Akashi Therapeutics was put in limbo more than a year ago after the FDA forced the little biotech to slam the brakes on its development effort for a new drug to treat Duchenne muscular dystrophy following the death of a patient in an early-stage study. But 13 months later Akashi says it now has a green light from regulators to get back into the clinic with HT-100.
Akashi is slashing the dose to 150 µg/day after testing a range that extended from 300 µg/day to 1500 µg/day. And at the time Akashi said that the patient who died was on a high dose of the drug HT-100. The biotech is also ending the use of antiemetic therapies.
HT-100 (delayed-release halofuginone) is a small molecule designed to tamp down on inflammation and spur muscle growth, an approach that CEO Marc Blaustein has said could work as part of a future cocktail of remedies for DMD patients. The drug is a synthetic version of an ingredient found in plants which investigators say blocks pro-inflammatory Th17 cells.
Blaustein told Xconomy that the patient’s blood pressure fell dangerously low after — not unnaturally — building up levels of halofuginone. The symptoms weren’t caught though because he was taking an anti-nausea medicine that masks symptoms, which is why they’re requiring patients to stop using those therapies.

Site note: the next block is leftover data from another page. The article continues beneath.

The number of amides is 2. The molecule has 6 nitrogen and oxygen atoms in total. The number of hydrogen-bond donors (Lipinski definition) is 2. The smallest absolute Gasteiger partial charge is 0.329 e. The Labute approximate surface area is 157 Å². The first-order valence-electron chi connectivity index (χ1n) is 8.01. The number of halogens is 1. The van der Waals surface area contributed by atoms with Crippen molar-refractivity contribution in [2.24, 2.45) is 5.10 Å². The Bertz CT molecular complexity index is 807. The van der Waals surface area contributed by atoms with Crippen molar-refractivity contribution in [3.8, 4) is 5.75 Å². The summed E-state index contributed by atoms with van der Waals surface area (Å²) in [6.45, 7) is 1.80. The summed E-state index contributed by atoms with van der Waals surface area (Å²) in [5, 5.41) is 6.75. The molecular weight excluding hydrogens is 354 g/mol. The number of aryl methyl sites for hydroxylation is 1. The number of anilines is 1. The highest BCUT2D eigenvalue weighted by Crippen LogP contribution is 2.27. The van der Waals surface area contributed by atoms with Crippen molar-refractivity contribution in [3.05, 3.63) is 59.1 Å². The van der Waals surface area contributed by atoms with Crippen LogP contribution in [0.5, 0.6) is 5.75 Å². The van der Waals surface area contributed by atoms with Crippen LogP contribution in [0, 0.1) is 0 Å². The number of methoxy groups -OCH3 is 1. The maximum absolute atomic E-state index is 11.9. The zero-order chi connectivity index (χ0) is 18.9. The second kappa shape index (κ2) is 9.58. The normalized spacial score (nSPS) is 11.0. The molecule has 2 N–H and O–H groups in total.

With some crucial support from nonprofits like Charley’s Fund, the Muscular Dystrophy Association and the Nash Avery Foundation, little Akashi was able to take its therapy into a Phase Ib/IIa study while striking a $100 million collaboration with Germany’s Grünenthal Group.
Now Akashi says it plans to get back in the clinic as soon as possible while pursuing talks with investors and possible partners. The timing on that remains up in the air.
The Duchenne MD field is dominated by seemingly unending controversy. The latest development to roil R&D came with the FDA’s controversial approval of an old generic steroid — deflazacort — as an orphan therapy for Duchenne. But after running into a buzz saw of controversy when it priced the therapy at $89,000 a year, Marathon sold it to PTC Therapeutics for $140 million up front.
PTC, meanwhile, has been grappling with the FDA’s refusal to review ataluren, which has now failed three straight trials, but remains on the market in Europe.
Sarepta won an approval for its drug eteplirsen, but now has a label that states there’s no clear evidence that it works.
Hope springs eternal, though, and Akashi plans to push ahead. The company is also working on DT-200 (selective androgen receptor modulator) and AT-300 (cation channel modulator).
“Our goal continues to be improving the lives of patients with DMD and other muscle function diseases,” sais Blaustein in a prepared statement. “We are pleased that the FDA has agreed with our conclusion that it is appropriate to resume development of HT-100 and look forward to moving ahead with the trial as quickly as possible.”
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